Screen Printing - February/March 2020 - 24
FIRST TIME FOR EVERYTHING
A trip to SoCal proves the importance of
attending screen printing tradeshows.
ANDY MACDOUGALL, ASDPT
ince you were last here, my loyal readers, we've been
relieved of a terrible thing and given a gift; we can finally call
the new decade by a decent short form and not sound like a
dork. It feels like we wasted the previous 10 years just trying
to name them. The aughts? The two thousands? The tens?
Pfft ... Forget it.
Welcome to our '20s. Roaring, soaring, boring, the nicknames will come. And as Joe Walsh says, "It's been good to me
so far." Fifteen days in and I dodged a major snowstorm on the
island, then made like a Canada goose and flocked south.
For many, the Impressions (formerly ISS) show is a yearly
event. Not this guy. First time attending, and I quickly figured
out why others rave about it. It was fun. It had an edge. It had
some great, accessible parties, one of which was RuckUs, an
outdoor concert at the performing arts center featuring a
lineup of fantastic live performers, including Sublime. And
from my location in the hall and viewpoint, lots of squeegee
draggers. Turns out screen printing is alive and well and
basking under the warm California sun in Long Beach.
I had never been to ISS, as the main interest areas through
my so-called "career" have always been graphic or industrial in
nature. When I was young, I worked in a T-shirt shop using a
Riley Hopkins 4/c - state of the art at the time. So was the
Nu-arc carbon arc lamp we used for exposures. Wow, how we
have progressed! Life being circular, I've found myself running
a small screen printing social enterprise (wachiaystudio.com)
the last five years where the number-one product is printed
garments. Yes, mom; I'm a textillion now.
The Long Beach event has been running since the '70s and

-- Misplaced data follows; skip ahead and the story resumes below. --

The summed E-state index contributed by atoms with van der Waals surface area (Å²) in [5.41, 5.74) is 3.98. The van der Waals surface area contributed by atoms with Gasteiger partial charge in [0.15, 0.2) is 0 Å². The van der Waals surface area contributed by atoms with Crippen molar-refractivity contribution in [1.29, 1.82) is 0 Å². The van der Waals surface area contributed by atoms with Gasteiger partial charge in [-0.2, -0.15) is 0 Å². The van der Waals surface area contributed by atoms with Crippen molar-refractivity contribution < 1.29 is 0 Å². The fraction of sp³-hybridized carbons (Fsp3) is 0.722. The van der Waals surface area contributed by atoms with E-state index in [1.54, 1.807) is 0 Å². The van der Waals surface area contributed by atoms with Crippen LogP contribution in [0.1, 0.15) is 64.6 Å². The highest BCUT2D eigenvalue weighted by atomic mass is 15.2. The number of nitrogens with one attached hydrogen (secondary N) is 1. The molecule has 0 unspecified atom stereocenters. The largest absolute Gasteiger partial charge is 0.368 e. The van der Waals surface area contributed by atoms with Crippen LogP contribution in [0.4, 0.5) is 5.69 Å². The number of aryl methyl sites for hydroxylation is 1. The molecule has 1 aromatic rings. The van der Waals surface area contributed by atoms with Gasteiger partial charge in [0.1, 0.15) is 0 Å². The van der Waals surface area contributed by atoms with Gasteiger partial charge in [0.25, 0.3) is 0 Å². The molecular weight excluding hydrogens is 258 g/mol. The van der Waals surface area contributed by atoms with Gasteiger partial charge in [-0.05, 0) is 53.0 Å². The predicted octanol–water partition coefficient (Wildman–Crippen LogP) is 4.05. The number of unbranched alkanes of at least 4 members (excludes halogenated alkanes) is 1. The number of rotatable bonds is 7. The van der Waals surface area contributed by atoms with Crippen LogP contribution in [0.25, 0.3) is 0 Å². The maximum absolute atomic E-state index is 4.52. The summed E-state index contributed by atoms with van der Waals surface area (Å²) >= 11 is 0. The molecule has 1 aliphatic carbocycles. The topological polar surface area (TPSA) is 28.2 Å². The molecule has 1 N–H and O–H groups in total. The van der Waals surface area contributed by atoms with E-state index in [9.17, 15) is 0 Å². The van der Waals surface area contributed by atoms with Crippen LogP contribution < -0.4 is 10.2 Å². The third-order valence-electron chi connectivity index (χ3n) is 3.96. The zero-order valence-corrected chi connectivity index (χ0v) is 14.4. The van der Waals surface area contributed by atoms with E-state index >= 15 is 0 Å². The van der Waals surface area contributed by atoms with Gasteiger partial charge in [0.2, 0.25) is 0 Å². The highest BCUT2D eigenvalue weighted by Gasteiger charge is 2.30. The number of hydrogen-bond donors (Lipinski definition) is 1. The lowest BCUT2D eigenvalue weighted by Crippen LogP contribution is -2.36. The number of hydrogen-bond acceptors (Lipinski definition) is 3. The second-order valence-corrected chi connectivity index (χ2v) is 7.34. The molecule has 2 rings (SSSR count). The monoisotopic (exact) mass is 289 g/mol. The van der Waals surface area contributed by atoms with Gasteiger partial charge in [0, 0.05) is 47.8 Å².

is considered one of the largest textile decorating tradeshows
in North America. Along with garment manufacturers and
distributors, I saw many exhibiting companies that have given
up on SGIA/Printing United, citing too high of costs for too few
leads. There's no doubt this is also a regional show with a
preponderance of California/Western US-based printers,
designers, and decorators in the crowd. I also noticed there
were more production personnel on the floor.
Running Friday, Saturday, and Sunday, and being
geographically located a few hours' drive from 40 million
people, the show allows a bunch of co-workers to pile in a car,
take a road trip together, and attend a show without missing
too much work. It reminded this old squeegee hound of the
good ole days at screen printing shows in Canada, the US,
and Europe. This is so essential in our industry, where the
majority of us work in relative isolation with our overview of
the industry, the machines, and the supplies limited to our own
shops and an occasional ad in a magazine or online. Tradeshows, at least in the screen printing industry, are still critical.
See it, touch it, talk about it, and learn about it. Digital media will
never replace person-to-person contact. You read it here first.
Let's back it up a bit. Brett Bowden contacted me out of
the blue. He runs Printed Threads out of Fort Worth, Texas,
and is an SGIA board member, screen printing musician, and
instigator at ThreadX and the recent WB Camp. Along with Tom
Davenport, Rick Roth, and Pam Ikegami, they collectively run
a little side operation called the Ink Kitchen. Would I like to